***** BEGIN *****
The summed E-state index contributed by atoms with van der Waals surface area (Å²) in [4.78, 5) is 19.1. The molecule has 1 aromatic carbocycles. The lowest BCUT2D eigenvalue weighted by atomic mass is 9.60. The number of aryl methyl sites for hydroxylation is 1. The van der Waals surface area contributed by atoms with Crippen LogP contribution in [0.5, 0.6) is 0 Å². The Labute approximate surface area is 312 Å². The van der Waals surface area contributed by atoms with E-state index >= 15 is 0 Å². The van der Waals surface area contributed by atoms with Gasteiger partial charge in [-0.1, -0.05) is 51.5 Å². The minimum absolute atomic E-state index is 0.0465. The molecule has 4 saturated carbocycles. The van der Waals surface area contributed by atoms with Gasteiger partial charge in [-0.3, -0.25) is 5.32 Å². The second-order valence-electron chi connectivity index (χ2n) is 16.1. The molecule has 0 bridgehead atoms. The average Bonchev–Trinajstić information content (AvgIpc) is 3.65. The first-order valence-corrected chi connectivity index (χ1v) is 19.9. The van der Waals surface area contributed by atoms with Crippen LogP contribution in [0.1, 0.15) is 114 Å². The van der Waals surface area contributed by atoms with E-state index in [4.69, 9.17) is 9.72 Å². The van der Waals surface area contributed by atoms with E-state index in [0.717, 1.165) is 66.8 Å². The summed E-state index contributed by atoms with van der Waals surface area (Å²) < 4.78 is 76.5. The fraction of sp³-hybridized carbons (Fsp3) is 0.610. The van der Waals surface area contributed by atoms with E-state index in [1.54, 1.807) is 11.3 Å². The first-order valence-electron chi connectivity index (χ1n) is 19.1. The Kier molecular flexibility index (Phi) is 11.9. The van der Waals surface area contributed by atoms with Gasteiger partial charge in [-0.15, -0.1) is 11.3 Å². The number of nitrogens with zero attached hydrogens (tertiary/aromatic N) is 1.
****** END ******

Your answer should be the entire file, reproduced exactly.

The summed E-state index contributed by atoms with van der Waals surface area (Å²) in [4.78, 5) is 19.1. The molecule has 1 aromatic carbocycles. The lowest BCUT2D eigenvalue weighted by atomic mass is 9.60. The number of aryl methyl sites for hydroxylation is 1. The van der Waals surface area contributed by atoms with Crippen LogP contribution in [0.5, 0.6) is 0 Å². The Labute approximate surface area is 312 Å². The van der Waals surface area contributed by atoms with E-state index >= 15 is 0 Å². The van der Waals surface area contributed by atoms with Gasteiger partial charge in [-0.1, -0.05) is 51.5 Å². The minimum absolute atomic E-state index is 0.0465. The molecule has 4 saturated carbocycles. The van der Waals surface area contributed by atoms with Gasteiger partial charge in [-0.3, -0.25) is 5.32 Å². The second-order valence-electron chi connectivity index (χ2n) is 16.1. The molecule has 0 bridgehead atoms. The average Bonchev–Trinajstić information content (AvgIpc) is 3.65. The first-order valence-corrected chi connectivity index (χ1v) is 19.9. The van der Waals surface area contributed by atoms with Crippen LogP contribution in [0.1, 0.15) is 114 Å². The van der Waals surface area contributed by atoms with E-state index in [4.69, 9.17) is 9.72 Å². The van der Waals surface area contributed by atoms with E-state index in [0.717, 1.165) is 66.8 Å². The summed E-state index contributed by atoms with van der Waals surface area (Å²) < 4.78 is 76.5. The fraction of sp³-hybridized carbons (Fsp3) is 0.610. The van der Waals surface area contributed by atoms with E-state index in [1.54, 1.807) is 11.3 Å². The first-order valence-electron chi connectivity index (χ1n) is 19.1. The Kier molecular flexibility index (Phi) is 11.9. The van der Waals surface area contributed by atoms with Gasteiger partial charge in [-0.15, -0.1) is 11.3 Å². The number of nitrogens with zero attached hydrogens (tertiary/aromatic N) is 1.